IdRatherBeReadingDon't get me wrong. I've enjoyed most of the nonfiction titles that I've read (see my 2018 reading list here). I've learned a lot about things that I am deeply interested in (parenting, raising readers, happiness, communication, willpower, time management, etc.). I have a number of nonfiction books stacked up on my nightstand and Kindle that I very much want to read. I'm also not saying that people can't read nonfiction for pure pleasure (many people adore biographies, and more power to them). But I'm a bit concerned that in my specific case I'm replacing too much of my reading for the joy of it with reading for edification.

As Terry noted in her own case, this is certainly not the message that I want to send to my daughter. I want her to fall in love with books, and fall into them headlong (as she's currently doing with The Lightning Thief). I want it to continue being difficult to get her to leave the house, because she just has to finish this chapter. I want to get back in touch with my own childhood self, the kid who got sunburned reading on a raft in a lake, and couldn't go on a two mile car ride without a book and a backup book.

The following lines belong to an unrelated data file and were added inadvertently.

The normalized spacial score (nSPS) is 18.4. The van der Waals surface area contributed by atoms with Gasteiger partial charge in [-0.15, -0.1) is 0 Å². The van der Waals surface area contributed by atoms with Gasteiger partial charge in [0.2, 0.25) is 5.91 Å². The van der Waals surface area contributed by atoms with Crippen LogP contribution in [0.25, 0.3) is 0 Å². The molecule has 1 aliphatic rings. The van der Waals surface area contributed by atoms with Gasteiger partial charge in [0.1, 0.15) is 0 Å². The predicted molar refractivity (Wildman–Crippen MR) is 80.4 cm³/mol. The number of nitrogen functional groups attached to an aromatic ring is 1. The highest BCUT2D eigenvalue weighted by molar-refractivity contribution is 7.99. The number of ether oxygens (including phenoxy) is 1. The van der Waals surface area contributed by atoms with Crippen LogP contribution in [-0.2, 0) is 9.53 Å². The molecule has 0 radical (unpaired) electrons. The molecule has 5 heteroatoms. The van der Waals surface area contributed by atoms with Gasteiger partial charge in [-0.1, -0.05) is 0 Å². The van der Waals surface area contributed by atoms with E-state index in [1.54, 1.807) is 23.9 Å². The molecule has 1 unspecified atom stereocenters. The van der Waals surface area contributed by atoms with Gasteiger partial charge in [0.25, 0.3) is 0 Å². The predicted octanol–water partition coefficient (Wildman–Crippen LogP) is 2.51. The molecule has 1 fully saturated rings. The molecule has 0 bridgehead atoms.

But it's not going to be as easy as just deciding to read more of the mysteries and thrillers that I love. My reading time is limited, and I do have a lot of books that I want to read for various self-educational and self-improvement purposes. Clearly, I'm going to have to work to find more reading time somewhere, and try to mix it up a bit more. I think I'll start by reading novels before I go to sleep, instead of trying to read something more useful and then falling asleep. The price for that switch may be falling asleep later, and being more tired, but I think it will be worth it.

Wish me luck! Thanks for listening. 

© 2019 by Jennifer Robinson of Jen Robinson's Book Page. All rights reserved. You can also follow me @JensBookPage